PARIS -- For its first major fragrance launch in seven years, the Cacharel division of L'Oreal has gone back to the beginning -- all the way to Genesis.
Called Eden and billed in ads as the "forbidden fragrance," Cacharel's new women's scent will make its debut in 10,000 doors in Europe and the Mideast April 15.
In the U.S., however, Eden will not bow until at least 1995, according to executives at Cosmair Inc., the U.S. licensee of L'Oreal. The European Designer Fragrances Division is planning the launch of another fragrance for 1994, said a Cosmair spokeswoman in New York, and a decision on Eden will not be made until the following year. She declined to elaborate.
"In fine fragrances, we have two big launches this year," said Georges Klarsfeld, international managing director of L'Oreal's prestige unit. "In Europe, this is the big push, and in the U.S., it will be Ralph Lauren Polo Sport." Klarsfeld said he expects Eden to hit $40 million in sales in Europe and the Mideast this year.
"We consider that the threshold for success is $60 million once the scent is rolled out worldwide," Klarsfeld said.
He declined to specify how much L'Oreal will spend to support the launch, but sources estimated an advertising and promotional budget equaling 60 percent of sales -- $25 million -- including TV. "I can't imagine not doing TV, given the prices and target of Cacharel," Klarsfeld said.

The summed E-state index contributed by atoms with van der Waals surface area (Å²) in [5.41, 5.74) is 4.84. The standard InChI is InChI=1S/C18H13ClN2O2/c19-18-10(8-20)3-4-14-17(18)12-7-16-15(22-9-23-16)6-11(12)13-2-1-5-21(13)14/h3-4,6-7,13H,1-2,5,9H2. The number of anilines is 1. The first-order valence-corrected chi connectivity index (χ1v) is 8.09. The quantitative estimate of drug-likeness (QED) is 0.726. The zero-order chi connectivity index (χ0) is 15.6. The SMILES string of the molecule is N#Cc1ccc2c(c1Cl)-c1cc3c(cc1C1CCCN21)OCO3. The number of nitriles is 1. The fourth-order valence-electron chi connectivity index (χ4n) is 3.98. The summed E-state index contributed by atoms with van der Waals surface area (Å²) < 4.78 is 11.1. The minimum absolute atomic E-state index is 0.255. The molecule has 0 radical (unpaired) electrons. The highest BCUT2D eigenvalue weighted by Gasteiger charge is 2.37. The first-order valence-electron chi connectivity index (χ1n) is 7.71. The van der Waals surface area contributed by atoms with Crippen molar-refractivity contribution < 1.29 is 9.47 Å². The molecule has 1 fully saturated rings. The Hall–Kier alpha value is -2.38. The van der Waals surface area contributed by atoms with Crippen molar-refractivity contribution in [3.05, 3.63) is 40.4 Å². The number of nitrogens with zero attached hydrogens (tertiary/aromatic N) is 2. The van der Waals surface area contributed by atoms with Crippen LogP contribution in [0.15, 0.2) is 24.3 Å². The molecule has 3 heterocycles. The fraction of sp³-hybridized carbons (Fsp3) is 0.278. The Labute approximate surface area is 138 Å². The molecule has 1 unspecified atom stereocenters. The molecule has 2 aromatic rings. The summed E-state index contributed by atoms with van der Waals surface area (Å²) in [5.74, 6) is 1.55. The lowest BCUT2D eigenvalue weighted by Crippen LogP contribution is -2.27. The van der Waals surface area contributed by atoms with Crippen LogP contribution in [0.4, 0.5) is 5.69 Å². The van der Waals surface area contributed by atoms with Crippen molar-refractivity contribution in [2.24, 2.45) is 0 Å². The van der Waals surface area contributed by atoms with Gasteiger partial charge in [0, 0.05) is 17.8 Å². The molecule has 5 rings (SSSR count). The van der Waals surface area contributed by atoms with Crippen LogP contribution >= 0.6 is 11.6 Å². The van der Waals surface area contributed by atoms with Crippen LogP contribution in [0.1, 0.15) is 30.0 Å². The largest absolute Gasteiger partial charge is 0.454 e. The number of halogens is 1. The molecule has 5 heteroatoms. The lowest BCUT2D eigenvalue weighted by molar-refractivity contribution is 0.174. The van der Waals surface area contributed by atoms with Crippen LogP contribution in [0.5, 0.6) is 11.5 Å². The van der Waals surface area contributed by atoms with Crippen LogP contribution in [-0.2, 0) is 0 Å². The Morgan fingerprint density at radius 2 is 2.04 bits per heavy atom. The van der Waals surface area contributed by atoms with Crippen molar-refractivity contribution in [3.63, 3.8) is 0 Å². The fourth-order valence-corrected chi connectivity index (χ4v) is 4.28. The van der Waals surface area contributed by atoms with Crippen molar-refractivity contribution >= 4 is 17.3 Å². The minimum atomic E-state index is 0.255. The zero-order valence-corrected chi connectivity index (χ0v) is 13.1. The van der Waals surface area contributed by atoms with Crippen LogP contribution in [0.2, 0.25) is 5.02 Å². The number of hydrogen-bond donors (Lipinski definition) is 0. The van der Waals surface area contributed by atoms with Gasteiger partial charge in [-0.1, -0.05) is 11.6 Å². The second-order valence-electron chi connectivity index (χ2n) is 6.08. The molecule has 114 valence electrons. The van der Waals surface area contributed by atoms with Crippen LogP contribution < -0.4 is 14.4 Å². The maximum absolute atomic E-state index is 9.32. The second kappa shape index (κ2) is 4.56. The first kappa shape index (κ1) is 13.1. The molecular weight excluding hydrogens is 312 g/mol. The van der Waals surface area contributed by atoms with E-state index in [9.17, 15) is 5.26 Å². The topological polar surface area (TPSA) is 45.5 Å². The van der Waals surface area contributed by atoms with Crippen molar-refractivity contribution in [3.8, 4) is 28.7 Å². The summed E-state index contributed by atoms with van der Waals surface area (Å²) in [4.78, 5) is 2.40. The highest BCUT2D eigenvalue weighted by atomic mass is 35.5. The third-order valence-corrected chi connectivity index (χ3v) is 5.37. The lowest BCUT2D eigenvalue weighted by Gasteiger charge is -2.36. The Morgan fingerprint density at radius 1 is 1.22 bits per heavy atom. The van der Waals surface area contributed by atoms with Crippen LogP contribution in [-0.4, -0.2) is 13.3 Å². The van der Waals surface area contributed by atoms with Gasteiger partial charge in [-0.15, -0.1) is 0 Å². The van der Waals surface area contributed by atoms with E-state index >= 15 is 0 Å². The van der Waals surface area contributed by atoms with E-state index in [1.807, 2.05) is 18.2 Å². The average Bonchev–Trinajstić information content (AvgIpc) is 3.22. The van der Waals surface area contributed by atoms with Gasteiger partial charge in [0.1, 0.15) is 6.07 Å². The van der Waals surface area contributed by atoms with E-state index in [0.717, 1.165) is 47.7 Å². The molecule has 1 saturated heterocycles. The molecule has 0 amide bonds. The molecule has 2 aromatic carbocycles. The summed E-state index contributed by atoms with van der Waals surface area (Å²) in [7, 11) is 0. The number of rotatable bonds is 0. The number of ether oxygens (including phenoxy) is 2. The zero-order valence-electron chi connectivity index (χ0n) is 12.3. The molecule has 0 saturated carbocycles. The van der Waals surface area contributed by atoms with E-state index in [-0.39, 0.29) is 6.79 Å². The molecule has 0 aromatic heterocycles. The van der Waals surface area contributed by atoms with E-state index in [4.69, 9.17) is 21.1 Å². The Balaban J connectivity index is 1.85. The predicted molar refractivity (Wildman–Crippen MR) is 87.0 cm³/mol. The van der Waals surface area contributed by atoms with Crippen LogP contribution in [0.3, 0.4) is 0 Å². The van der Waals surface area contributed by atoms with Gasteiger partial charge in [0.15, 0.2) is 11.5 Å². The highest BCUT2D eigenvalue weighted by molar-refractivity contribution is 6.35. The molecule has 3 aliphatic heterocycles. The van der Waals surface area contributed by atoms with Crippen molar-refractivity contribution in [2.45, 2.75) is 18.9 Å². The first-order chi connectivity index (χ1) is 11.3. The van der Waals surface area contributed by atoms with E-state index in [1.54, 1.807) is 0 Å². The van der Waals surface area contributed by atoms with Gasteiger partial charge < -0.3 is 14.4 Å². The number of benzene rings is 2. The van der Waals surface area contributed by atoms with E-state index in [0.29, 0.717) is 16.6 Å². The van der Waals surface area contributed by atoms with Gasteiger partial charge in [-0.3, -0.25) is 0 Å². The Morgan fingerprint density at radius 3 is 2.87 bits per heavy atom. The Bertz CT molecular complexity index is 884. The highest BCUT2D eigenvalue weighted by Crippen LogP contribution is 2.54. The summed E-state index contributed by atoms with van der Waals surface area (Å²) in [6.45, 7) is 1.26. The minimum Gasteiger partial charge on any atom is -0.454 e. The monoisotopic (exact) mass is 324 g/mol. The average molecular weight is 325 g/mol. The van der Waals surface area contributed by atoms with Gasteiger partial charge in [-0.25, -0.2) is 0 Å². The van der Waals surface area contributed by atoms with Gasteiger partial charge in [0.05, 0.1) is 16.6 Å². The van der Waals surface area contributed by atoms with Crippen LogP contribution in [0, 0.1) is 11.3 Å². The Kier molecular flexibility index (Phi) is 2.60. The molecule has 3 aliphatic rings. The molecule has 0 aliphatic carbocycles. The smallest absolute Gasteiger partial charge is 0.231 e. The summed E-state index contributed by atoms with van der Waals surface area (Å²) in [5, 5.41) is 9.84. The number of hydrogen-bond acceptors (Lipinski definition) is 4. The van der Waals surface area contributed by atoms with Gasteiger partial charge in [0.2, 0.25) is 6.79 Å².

Eden, which is available in eau de parfum only, is aimed at the same 18-to-35-year-old audience as Anais Anais and Loulou, previous Cacharel women's scents. Like those fragrances, Eden is priced below the most expensive brands. At $36 for a 50-ml. eau de parfum pour, Eden is priced well below Chanel No. 5, which sells for $53.
For the TV spot, which features actors posing as Adam and Eve in a surreal, jungle-like Eden, Cacharel tapped Spaniard Javier Vallhonrat as photographer and director.
Although Eve will be shown bare-breasted in the European version of the commercial, Klarsfeld said, the film will be edited for the U.S.
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